Footprints of ancient humans aren’t really that common. Researchers have found some on occasion, but the set of circumstances needed for them to preserve are very specific, and very rare. Megafauna tracks are a bit more common. But areas with both are pretty much unicorns — you never see them.
Footprint evidence of human-megafauna interactions is extremely rare in the archaeological and palaeontological records. Recent research suggests some environments (particularly ancient playa environments may hold such evidence) — but the prints may not be visible. In other words, they are there, but you can’t really see them. These so-called “ghost tracks” comprise a rich archive of biomechanical and behavioral data that remains mostly unexplored.
But just because you can’t see them with your eyes doesn’t mean you can’t see them at all — and this is where physics enters the fray.
Researchers from Cornell used a method called ground-penetrating radar to “see” potential footprints. This specialized radar method sends out an electromagnetic pulse and then measures the reflected signal from the subsurface. It’s a method commonly used in archaeology, for instance, to detect buried buildings and structures.
The researchers used this approach to examine the footprints of humans, mammoths and giant sloths in the White Sands National Monument in New Mexico — an area known for footprint records of megafauna.
The method proved to be effective at imaging footprints. The approximate shape and size of the footprint was visible to the radar, and researchers confirmed the presence of known tracks — they even found some new ones. The presence of giant sloths in the area, for instance, was only revealed by the radar.
“The technique could possibly be applied to many other fossilized footprint sites around the world, potentially including those of dinosaurs,” said Thomas Urban, research scientist at Cornell and lead author of the study.
The footprints revealed this to be an even more active area than previously thought. Humans and megafauna shared and roamed the common territory.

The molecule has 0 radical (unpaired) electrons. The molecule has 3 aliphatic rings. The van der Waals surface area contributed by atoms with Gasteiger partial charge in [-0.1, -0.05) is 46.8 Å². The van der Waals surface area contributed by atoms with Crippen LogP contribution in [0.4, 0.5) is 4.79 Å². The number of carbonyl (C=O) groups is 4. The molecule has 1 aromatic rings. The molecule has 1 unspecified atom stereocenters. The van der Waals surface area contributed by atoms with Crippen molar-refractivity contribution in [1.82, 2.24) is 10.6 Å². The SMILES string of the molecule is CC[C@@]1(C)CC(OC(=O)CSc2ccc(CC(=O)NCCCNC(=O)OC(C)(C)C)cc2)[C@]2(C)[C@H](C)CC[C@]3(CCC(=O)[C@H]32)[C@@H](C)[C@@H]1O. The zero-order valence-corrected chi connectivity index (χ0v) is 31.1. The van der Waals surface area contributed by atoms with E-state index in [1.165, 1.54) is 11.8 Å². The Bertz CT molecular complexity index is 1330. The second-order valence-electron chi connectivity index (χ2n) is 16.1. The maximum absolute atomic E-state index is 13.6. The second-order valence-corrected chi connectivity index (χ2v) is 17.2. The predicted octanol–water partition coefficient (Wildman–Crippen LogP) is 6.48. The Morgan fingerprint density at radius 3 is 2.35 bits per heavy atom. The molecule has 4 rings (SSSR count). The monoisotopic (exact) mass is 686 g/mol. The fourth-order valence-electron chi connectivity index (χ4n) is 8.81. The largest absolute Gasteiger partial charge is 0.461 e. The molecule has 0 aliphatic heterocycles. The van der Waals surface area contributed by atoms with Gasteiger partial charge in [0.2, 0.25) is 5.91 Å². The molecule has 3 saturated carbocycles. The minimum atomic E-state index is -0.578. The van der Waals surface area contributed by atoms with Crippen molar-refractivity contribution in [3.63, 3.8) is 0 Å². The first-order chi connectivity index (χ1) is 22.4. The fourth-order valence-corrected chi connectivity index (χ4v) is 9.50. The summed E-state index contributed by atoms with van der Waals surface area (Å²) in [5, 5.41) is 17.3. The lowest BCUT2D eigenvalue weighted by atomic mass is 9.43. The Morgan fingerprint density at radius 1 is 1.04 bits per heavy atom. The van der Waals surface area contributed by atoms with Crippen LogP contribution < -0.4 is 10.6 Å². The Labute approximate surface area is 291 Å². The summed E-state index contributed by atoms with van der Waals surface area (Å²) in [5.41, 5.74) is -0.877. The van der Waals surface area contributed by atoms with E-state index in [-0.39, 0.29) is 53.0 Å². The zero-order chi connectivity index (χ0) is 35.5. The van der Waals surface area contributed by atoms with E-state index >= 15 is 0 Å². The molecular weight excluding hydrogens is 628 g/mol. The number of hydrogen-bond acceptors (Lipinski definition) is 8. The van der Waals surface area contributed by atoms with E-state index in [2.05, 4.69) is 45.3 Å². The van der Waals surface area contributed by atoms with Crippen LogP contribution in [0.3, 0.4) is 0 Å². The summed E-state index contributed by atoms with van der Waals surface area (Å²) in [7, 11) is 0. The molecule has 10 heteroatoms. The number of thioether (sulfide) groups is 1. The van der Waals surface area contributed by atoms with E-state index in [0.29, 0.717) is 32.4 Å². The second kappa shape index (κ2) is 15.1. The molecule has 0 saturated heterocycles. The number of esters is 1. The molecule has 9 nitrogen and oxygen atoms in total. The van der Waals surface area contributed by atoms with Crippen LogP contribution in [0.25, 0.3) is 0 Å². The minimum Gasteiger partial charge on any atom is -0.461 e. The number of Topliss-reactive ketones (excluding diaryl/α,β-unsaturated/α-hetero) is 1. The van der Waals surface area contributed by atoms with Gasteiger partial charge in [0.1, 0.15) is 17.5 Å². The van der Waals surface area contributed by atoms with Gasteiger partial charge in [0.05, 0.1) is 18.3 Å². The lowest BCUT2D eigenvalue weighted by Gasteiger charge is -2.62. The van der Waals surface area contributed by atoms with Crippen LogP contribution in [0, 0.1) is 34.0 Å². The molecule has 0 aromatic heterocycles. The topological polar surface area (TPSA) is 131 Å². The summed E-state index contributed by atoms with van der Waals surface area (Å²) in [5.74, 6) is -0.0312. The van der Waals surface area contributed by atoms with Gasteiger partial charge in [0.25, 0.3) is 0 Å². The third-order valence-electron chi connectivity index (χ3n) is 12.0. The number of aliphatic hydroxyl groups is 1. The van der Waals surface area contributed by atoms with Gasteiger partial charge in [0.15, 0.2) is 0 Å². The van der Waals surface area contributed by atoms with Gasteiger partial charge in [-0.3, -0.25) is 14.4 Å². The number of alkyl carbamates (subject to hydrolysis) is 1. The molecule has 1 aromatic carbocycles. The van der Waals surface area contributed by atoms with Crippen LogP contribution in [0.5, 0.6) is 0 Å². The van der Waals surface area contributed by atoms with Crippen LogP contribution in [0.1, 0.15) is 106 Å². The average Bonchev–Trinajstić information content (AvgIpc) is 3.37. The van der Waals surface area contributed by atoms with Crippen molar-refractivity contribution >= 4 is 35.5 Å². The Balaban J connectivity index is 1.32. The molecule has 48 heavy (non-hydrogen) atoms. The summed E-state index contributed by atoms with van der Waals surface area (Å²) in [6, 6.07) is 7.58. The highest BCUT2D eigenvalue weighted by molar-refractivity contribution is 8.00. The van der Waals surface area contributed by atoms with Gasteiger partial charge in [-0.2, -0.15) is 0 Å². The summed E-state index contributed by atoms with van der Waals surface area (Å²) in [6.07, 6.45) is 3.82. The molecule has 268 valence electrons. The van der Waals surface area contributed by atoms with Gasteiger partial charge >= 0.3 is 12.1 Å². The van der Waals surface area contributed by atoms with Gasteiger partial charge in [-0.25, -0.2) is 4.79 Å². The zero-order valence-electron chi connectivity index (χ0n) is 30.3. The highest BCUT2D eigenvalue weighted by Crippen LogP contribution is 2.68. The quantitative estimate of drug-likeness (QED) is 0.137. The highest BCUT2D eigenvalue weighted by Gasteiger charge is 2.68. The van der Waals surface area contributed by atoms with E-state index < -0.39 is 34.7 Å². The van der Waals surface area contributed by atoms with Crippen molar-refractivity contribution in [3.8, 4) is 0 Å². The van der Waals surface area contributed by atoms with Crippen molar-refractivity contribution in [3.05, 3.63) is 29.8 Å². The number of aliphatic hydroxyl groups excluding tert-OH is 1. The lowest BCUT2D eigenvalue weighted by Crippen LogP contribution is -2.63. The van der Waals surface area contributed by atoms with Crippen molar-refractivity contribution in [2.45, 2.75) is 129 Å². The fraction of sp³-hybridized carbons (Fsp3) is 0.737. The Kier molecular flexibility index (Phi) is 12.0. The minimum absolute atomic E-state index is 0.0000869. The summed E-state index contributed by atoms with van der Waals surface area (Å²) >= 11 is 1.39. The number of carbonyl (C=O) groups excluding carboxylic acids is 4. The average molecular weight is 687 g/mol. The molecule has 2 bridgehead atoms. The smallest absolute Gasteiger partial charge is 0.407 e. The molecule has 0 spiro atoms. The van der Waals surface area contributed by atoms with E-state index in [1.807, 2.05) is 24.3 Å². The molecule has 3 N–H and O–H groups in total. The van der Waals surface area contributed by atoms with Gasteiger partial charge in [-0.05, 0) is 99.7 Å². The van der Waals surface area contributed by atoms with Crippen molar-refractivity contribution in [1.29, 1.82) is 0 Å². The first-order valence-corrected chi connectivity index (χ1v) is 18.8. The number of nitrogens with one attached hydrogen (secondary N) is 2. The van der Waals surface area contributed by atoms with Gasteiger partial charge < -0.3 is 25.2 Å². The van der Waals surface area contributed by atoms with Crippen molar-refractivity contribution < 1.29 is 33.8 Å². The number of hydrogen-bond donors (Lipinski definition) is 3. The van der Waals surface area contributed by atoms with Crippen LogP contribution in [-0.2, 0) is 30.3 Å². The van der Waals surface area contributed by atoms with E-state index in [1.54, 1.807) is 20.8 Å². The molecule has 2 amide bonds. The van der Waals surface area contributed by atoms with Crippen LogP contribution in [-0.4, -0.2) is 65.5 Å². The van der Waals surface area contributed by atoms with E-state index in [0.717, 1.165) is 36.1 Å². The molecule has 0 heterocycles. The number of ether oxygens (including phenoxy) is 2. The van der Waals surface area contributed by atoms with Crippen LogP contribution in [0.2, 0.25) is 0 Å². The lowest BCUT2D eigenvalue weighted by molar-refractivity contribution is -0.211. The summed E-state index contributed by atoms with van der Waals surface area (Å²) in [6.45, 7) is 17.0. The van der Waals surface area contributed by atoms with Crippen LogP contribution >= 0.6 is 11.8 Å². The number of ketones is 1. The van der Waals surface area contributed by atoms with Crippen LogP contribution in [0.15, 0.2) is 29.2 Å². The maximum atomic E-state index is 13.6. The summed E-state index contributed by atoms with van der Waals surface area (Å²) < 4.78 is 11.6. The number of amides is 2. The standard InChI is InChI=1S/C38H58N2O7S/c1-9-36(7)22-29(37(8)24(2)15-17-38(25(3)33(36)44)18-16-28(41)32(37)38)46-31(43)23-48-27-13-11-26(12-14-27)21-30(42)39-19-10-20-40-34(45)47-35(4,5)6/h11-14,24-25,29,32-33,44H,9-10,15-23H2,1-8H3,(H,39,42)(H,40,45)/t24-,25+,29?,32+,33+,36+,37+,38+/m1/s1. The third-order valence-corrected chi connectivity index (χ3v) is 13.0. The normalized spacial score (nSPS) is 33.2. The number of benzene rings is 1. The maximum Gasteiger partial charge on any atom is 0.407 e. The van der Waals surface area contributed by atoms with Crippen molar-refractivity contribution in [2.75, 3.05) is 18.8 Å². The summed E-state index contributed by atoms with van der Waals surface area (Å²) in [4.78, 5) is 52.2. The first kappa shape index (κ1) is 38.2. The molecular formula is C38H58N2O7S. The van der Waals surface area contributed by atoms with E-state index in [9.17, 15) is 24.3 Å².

Furthermore, some properties of the human footprints can be resolved with this approach, although bio-mechanical data about human locomotion would require a higher data resolution (which researchers plan on acquiring in the future).
However, the real surprise came when they analyzed a mammoth footprint: the footprint itself had another, human footprint inside it.
“We never thought to look under footprints,” said Urban. “But it turns out that the sediment itself has a memory that records the effects of the animal’s weight and momentum in a beautiful way. It gives us a way to understand the biomechanics of extinct fauna that we never had before.”
The approach can be applied to numerous fossilized track sites, which is what researchers plan to do next. Ground-penetrating radar is a nondestructive method that can be carried out with relative ease and speed. An antenna (which looks a bit like a lawn mower) is dragged or pushed over a surface. GPR surveying was able to resolve 96% of the human tracks present and all of the larger vertebrates, which is promising for future studies. Furthermore, different equipment (particularly higher-frequency radars) can offer even more data resolution.
“There are bigger implications than just this case study,” Urban said. “The technique could possibly be applied to many other fossilized footprint sites around the world, potentially including those of dinosaurs. We have already successfully tested the method more broadly at multiple locations within White Sands.”